New COVID-19 cases drop in Rwanda amid rising vaccination
CFP Image

CFP Image

Solange Uwizeyimana, a domestic worker had wanted to get vaccinated against COVID-19 for months, but when she went to a vaccination center in Rubavu town in western Rwanda, the health staff turned her away because she was not in the eligible age bracket.

When she heard that a vaccination campaign dedicated to adults 18 years and over was taking place in the capital Kigali, she rushed to stand in line at the inoculation site at 7 a.m.

"Even if it meant standing in the line the whole day, I could not leave until I got vaccinated," the 21-year-old told Xinhua at a vaccination site.

She was one of the hundreds of young Rwandans who had turned up at a school turned into a makeshift vaccination site to get inoculated in Nyarugenge district.

The Rwandan Health Ministry in August organized a two-week vaccination campaign at various sites targeting adults 18 years and over in Kigali.

The idea is to reach young people, many of whom are working in different sectors of the economy, according to health officials.

The government believes vaccination will help the country return to "normal" business.

Last month, for the first time since the outbreak of the virus, vaccinated fans and those with negative tests were allowed back at the pitch to watch the biggest basketball event for national teams on the African continent in Kigali. Proof of vaccination and negative tests are now needed to attend big events in Rwanda.

"Rwanda has recorded a drop in new COVID-19 cases in recent weeks due to vaccination campaign," Tharcisse Mpunga, Rwandan State Minister in charge of Primary Healthcare told Xinhua in a phone interview.

"Besides vaccination, enforcement of prevention measures especially in cities has been a key factor. Even when it is not 100 percent there is a reasonable level of compliance with health measures," he said.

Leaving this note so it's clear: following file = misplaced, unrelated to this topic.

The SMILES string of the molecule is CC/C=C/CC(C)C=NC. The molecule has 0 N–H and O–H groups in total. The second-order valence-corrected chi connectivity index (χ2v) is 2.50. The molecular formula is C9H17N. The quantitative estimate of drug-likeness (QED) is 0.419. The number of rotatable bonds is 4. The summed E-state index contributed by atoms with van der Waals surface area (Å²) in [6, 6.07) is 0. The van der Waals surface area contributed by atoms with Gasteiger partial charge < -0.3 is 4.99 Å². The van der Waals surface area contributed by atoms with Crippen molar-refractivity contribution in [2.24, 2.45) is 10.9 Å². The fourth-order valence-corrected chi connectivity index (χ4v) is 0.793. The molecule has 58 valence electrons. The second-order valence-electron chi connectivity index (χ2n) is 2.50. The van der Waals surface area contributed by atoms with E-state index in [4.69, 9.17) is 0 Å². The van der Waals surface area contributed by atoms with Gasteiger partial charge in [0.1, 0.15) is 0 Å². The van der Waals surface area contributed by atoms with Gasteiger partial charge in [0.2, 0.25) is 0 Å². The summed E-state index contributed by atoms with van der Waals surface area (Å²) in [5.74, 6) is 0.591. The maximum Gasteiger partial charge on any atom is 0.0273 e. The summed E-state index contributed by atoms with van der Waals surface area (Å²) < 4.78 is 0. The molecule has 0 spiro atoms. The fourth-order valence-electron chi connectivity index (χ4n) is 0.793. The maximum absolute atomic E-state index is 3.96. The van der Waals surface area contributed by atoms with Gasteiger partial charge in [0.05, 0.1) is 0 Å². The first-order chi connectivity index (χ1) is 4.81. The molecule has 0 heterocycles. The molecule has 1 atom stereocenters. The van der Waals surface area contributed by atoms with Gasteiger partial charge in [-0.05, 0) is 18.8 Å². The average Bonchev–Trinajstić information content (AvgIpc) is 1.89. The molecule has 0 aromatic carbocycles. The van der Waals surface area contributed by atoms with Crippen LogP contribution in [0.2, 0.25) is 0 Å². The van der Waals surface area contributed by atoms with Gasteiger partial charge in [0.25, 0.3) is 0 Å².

As of Wednesday data showed there were 2,818 confirmed cases and 37 fatalities recorded in the past seven days. About 94,055 cases have been registered and 1,184 fatalities since the outbreak of the virus in the country.

The government enforced a third lockdown on Kigali and eight towns from July 17 to July 31, after cases reached their highest that month. Health officials had registered the highest numbers in July, where nearly 2000 new cases were at some point recorded in a single day.

But currently hospital admission of COVID-19 patients has gone down with most patients treated under home based care, and some treatment centers which had been reopened during a surge closed again.

Youth, like Rwandans in other age groups have turned up in big numbers to take COVID vaccine jabs. And government officials say vaccine hesitancy is not a big challenge in Rwanda.

Asked whether it was time to say Rwanda has managed to push back the third wave of the virus which has been sweeping through Africa nations, Mpunga said it was early to say so, noting that more time was still needed to consolidate the relative success since the virus keeps mutilating.

The hot spots currently based on health surveys are rural areas in eastern districts of Rwanda bordering Tanzania and Uganda, according to the minister.

Mpunga underlined that the government has decentralized treatment of COVID in the country, where provinces have capacity to manage cases without needing to treat them in Kigali.

Rwanda launched a nationwide vaccination campaign on March 5, starting with people from risk groups, including health personnel, frontline workers, and those older than 65 years or with underlying health conditions, before later expanding eligibility.

The Central African country targets to vaccinate 30 percent of the population by the end of 2021.

More than 1.8 million people in the country have received one COVID-19 vaccine dose while over 1.1 million are fully vaccinated.

Rwanda's vaccine portfolio includes China-made Sinopharm, Pfizer, AstraZeneca and Johnson& Johnson.

Last week, the Health Ministry distributed about 97,000 doses of Sinopharm, to inoculate residents aged 50 years and above and those with underlying health conditions in districts outside the capital.

"There is good progress in terms of delivery of vaccines," said Mpunga.

Rwandan President Paul Kagame has called on the public to stay vigilant and use all available information "to keep updating ourselves on how to prevent its spread and keep on fighting it."

Source(s): Xinhua News Agency

Search Trends